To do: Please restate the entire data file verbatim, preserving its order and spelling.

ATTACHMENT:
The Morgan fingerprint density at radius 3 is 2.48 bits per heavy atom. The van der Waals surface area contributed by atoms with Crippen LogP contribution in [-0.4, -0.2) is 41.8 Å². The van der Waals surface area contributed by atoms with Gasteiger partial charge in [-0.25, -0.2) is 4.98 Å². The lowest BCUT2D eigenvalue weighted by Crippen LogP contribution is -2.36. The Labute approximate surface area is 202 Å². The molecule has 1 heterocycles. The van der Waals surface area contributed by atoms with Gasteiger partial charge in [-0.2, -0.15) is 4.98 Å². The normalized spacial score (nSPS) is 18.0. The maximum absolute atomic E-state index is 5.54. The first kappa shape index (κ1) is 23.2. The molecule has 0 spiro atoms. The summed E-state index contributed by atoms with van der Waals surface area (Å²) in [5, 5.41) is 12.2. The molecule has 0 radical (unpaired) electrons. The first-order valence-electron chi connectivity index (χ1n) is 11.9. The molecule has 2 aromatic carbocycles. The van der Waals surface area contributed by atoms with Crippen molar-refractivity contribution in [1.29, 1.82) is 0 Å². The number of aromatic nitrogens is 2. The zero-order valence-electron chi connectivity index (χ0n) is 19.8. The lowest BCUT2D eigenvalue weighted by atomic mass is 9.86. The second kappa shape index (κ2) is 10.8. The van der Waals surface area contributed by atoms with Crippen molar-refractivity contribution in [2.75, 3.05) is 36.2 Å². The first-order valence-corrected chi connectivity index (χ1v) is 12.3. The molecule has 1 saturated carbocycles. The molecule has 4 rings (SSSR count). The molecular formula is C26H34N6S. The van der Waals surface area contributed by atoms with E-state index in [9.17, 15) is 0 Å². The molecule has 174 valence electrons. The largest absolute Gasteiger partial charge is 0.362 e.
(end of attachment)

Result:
The Morgan fingerprint density at radius 3 is 2.48 bits per heavy atom. The van der Waals surface area contributed by atoms with Crippen LogP contribution in [-0.4, -0.2) is 41.8 Å². The van der Waals surface area contributed by atoms with Gasteiger partial charge in [-0.25, -0.2) is 4.98 Å². The lowest BCUT2D eigenvalue weighted by Crippen LogP contribution is -2.36. The Labute approximate surface area is 202 Å². The molecule has 1 heterocycles. The van der Waals surface area contributed by atoms with Gasteiger partial charge in [-0.2, -0.15) is 4.98 Å². The normalized spacial score (nSPS) is 18.0. The maximum absolute atomic E-state index is 5.54. The first kappa shape index (κ1) is 23.2. The molecule has 0 spiro atoms. The summed E-state index contributed by atoms with van der Waals surface area (Å²) in [5, 5.41) is 12.2. The molecule has 0 radical (unpaired) electrons. The first-order valence-electron chi connectivity index (χ1n) is 11.9. The molecule has 2 aromatic carbocycles. The van der Waals surface area contributed by atoms with Crippen molar-refractivity contribution in [1.29, 1.82) is 0 Å². The number of aromatic nitrogens is 2. The zero-order valence-electron chi connectivity index (χ0n) is 19.8. The lowest BCUT2D eigenvalue weighted by atomic mass is 9.86. The second kappa shape index (κ2) is 10.8. The van der Waals surface area contributed by atoms with Crippen molar-refractivity contribution in [2.75, 3.05) is 36.2 Å². The first-order valence-corrected chi connectivity index (χ1v) is 12.3. The molecule has 1 saturated carbocycles. The molecule has 4 rings (SSSR count). The molecular formula is C26H34N6S. The van der Waals surface area contributed by atoms with E-state index in [9.17, 15) is 0 Å². The molecule has 174 valence electrons. The largest absolute Gasteiger partial charge is 0.362 e.